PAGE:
Page last updated at 06:31 GMT, Monday, 9 November 2009

Children's champion faces up to change

By Nick Lawrence
BBC Inside Out, Birmingham

Colin Tucker is the antithesis of how you would expect a senior council executive to react to news parents with learning disabilities are "automatically" having their children taken off them.

A BBC Inside Out West Midlands investigation found that nationally, six out of 10 parents with learning disabilities had their children taken off them, sometimes based on out-of-date assessments.

Colin Tucker

"That isn't fair, that isn't proper and that isn't right," said Mr Tucker, who is charged with changing Birmingham Children's Services.

He went on to talk freely about the shortcomings of the children's services department which was described as "not fit for purpose" in a recent Ofsted report.

He admitted there had been huge mistakes in management and training, which led to the service being in special measures for the second time since 2002.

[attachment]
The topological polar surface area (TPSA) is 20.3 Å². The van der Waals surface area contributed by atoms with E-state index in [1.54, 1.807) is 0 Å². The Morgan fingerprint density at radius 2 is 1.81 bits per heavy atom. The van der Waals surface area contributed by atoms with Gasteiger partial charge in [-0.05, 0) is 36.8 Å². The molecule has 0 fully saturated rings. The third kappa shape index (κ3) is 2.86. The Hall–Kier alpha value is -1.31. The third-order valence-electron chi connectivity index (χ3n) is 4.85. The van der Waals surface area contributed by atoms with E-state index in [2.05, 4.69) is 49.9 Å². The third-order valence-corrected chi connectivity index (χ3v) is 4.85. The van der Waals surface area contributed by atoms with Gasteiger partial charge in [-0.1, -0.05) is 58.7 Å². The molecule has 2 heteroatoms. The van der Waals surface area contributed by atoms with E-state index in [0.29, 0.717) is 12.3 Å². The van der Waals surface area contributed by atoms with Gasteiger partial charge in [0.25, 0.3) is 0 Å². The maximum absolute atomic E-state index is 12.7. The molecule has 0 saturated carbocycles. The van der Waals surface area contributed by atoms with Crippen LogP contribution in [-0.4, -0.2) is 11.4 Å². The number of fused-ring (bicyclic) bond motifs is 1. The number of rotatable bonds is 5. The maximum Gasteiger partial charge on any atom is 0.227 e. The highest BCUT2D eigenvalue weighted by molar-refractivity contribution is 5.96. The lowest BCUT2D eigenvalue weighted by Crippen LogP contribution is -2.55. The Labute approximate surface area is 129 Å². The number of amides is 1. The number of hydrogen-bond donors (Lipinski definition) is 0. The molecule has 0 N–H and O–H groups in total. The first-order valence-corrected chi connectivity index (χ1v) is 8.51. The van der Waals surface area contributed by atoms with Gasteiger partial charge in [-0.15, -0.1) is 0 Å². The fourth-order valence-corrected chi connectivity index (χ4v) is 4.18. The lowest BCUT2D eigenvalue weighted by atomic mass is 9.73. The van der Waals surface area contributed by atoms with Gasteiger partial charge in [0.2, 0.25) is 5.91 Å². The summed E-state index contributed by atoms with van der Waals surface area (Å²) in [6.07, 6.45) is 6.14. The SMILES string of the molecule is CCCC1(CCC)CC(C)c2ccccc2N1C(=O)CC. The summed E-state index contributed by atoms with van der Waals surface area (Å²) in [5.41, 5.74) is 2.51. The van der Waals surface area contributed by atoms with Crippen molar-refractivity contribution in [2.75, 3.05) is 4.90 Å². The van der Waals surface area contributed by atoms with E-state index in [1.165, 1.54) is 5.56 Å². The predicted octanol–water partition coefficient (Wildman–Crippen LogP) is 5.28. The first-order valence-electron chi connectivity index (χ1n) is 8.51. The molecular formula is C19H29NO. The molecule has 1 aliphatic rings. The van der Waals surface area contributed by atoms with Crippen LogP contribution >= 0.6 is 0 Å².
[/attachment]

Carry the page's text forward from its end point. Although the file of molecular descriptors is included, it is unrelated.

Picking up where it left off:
Since he came into the job in July he has been battling to change an organisation which he said was 25 years behind the times.

How can you give children a chance to succeed if you have 15 young offenders all under the same roof?
Colin Tucker
Director of Children's Services

"Things have to change," he said.

Despite having one of the toughest jobs in the UK, he said he was not going to let the media circus surrounding Birmingham City Council's Children's Service phase him.

"I go home to a fantastic family and close the door," he said.

But he has already brought some dramatic changes to the department.

He shut down two children's homes and said there are more changes on the horizon.

"How can you give children a chance to succeed if you have 15 young offenders all under the same roof?"

The latest BBC investigation into child removals from people with learning disabilities in Birmingham will present more challenges to Mr Tucker, but he promises to face up to the problem.

He said: "I will talk with parents with learning disabilities, not to patronise them, or make excuses…. but to genuinely listen to their stories and see how I can respond to that."



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